BBC News, Centrist newscaster, London, England

Police seize final suspect in Tokyo nerve gas attack
CNN International, London, England

Obama and Romney slugging it out
Daily Express, Conservative tabloid, London, England

Government ministers accused of 'watering down' crucial banking reforms
Daily Mail, Conservative daily, London, England

Fast Girls review: London 2012 Olympics film doesn't take the breath away
Daily Mail, Conservative daily, London, England

US financier jailed for 110 years for defrauding investors of billions
EuroNews, International news, Ecully Cedex, France

EGYPT: Ruling to dissolve Egypt's parliament sparks outrage
France 24, Issy-les-Moulineaux, France

Realpolitik alla turca
Hurriyet Daily News, (Liberal, English-language), Istanbul, Turkey

Pharmacist's murder highlights Greek economic plight
Independent The, London, England

BP staying in Russia after split
Moscow News The, Independent, Moscow, Russia

Stephen Lawrence profile: the ambitious teenager with a fun-loving streak
Telegraph The, Conservative daily, London, England

Actress Ophelia Lovibond bans luvvie pillow talk with Tom Hughes
Telegraph The, Celebrity news, London, England

Somsak to wait for charter court ruling
Bangkok Post, Independent, Bangkok, Thailand

Spain borrowing rates hit new high after downgrade
China Post, English-language daily, Taipei, Taiwan

USFK Proposal Is Worth Considering
Chosun Ilbo, Conservative daily, Seoul, South Korea

Saudi women petition king for right to drive
Hindustan Times, New Delhi, India

Mutilated body of film director found in Delhi
India Times, Conservative daily, New Delhi, India

Remix Film Festival questions the future of copyright law
Japan Times, Independent centrist, Tokyo, Japan

China sending astronauts to permanent space base
New Zealand Herald, Conservative daily, Auckland, New Zealand

Yemeni army troops kill at least 40 al-Qaida militants in southern Yemen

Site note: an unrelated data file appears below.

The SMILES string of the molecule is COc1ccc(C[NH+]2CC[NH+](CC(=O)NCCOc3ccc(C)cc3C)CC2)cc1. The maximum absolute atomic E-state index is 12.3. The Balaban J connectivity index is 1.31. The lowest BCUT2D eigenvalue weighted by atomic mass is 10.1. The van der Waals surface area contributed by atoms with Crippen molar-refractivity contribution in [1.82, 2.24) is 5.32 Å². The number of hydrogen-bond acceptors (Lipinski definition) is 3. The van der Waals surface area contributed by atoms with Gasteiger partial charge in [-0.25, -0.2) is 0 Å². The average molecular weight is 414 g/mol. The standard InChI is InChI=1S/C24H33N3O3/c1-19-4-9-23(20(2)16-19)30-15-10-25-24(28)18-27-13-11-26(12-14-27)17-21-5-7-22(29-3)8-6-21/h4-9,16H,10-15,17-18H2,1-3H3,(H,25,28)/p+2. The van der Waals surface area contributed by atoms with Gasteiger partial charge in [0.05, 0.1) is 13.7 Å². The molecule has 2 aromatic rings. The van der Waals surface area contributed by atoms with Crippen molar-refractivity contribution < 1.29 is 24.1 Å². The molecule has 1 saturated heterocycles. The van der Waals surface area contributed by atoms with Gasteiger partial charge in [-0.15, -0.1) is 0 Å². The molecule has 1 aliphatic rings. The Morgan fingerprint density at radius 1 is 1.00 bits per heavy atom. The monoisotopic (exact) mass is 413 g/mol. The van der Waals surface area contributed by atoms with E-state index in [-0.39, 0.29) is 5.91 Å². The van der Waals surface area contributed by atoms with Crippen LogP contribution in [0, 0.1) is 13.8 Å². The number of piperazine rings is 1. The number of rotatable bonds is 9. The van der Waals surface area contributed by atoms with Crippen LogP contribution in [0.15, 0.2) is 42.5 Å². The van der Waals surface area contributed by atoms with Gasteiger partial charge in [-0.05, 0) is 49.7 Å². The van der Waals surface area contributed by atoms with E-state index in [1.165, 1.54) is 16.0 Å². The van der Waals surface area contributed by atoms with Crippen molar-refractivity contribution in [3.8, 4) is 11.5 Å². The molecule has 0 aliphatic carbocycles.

People's Daily Online, English-language, Beijing, China

Britain, Argentina joust over Falklands 30 years after war
Straits Times, Pro-government, Singapore

Dances with millions
Sydney Morning Herald, Centrist daily, Sydney, Australia

Argentina's president takes Falklands claim to UN
Taiwan News, English-language daily, Taipei, Taiwan

Greece's exit from euro may not be as shocking as collapse of Lehman Brothers
The Economic Times, Business, Mumbai, India

Egypt's top court orders new parliamentary elections
Canadian Broadcasting Centre, Toronto, Ontario

Police arrest last fugitive in Japan gas attack
Globe and Mail The, Centrist daily, Toronto, Canada

Central Banks Ready Response To A Greek Election Shock
International Business Times, Business news organization, New York, U.S

Trade Pact with Europe Still a Tough Sell to Africa, Pacific Bloc
IPS Latin America, International cooperative of journalists, Rome, Italy

Asian shares rise as markets bet on central bank support
Reuters, Business News, New York, U.S

Syrian town deserted, burnt after clashes
Reuters, World News, New York, U.S

Dalton McGuinty threatens an election after budget bill 'gutted'
Toronto Star, Toronto, Ontario

Brotherhood anger at Egypt ruling
BBC News, Centrist newscaster, London, England